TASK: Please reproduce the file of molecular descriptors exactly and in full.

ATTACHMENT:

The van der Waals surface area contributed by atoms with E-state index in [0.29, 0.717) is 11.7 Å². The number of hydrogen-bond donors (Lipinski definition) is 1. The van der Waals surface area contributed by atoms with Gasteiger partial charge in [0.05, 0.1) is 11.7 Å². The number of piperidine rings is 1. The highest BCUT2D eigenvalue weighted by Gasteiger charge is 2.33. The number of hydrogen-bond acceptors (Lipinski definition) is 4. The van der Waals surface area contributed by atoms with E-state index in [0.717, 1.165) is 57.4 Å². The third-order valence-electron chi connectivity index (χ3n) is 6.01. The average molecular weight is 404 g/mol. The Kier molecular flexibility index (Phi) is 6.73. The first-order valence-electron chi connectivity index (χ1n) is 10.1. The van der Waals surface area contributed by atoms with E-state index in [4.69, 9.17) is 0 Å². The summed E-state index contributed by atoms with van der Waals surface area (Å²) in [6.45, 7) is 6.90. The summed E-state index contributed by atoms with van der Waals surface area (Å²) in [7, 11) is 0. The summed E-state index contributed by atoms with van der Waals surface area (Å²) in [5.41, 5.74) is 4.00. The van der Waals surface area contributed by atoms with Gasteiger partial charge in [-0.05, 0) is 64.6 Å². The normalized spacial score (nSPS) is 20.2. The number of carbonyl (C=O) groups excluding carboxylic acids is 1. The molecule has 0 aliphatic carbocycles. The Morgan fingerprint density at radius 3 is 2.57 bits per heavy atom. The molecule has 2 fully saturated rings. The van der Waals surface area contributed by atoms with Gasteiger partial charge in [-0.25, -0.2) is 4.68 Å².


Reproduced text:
The van der Waals surface area contributed by atoms with E-state index in [0.29, 0.717) is 11.7 Å². The number of hydrogen-bond donors (Lipinski definition) is 1. The van der Waals surface area contributed by atoms with Gasteiger partial charge in [0.05, 0.1) is 11.7 Å². The number of piperidine rings is 1. The highest BCUT2D eigenvalue weighted by Gasteiger charge is 2.33. The number of hydrogen-bond acceptors (Lipinski definition) is 4. The van der Waals surface area contributed by atoms with E-state index in [0.717, 1.165) is 57.4 Å². The third-order valence-electron chi connectivity index (χ3n) is 6.01. The average molecular weight is 404 g/mol. The Kier molecular flexibility index (Phi) is 6.73. The first-order valence-electron chi connectivity index (χ1n) is 10.1. The van der Waals surface area contributed by atoms with E-state index in [4.69, 9.17) is 0 Å². The summed E-state index contributed by atoms with van der Waals surface area (Å²) in [6.45, 7) is 6.90. The summed E-state index contributed by atoms with van der Waals surface area (Å²) in [7, 11) is 0. The summed E-state index contributed by atoms with van der Waals surface area (Å²) in [5.41, 5.74) is 4.00. The van der Waals surface area contributed by atoms with Gasteiger partial charge in [-0.05, 0) is 64.6 Å². The normalized spacial score (nSPS) is 20.2. The number of carbonyl (C=O) groups excluding carboxylic acids is 1. The molecule has 0 aliphatic carbocycles. The Morgan fingerprint density at radius 3 is 2.57 bits per heavy atom. The molecule has 2 fully saturated rings. The van der Waals surface area contributed by atoms with Gasteiger partial charge in [-0.25, -0.2) is 4.68 Å².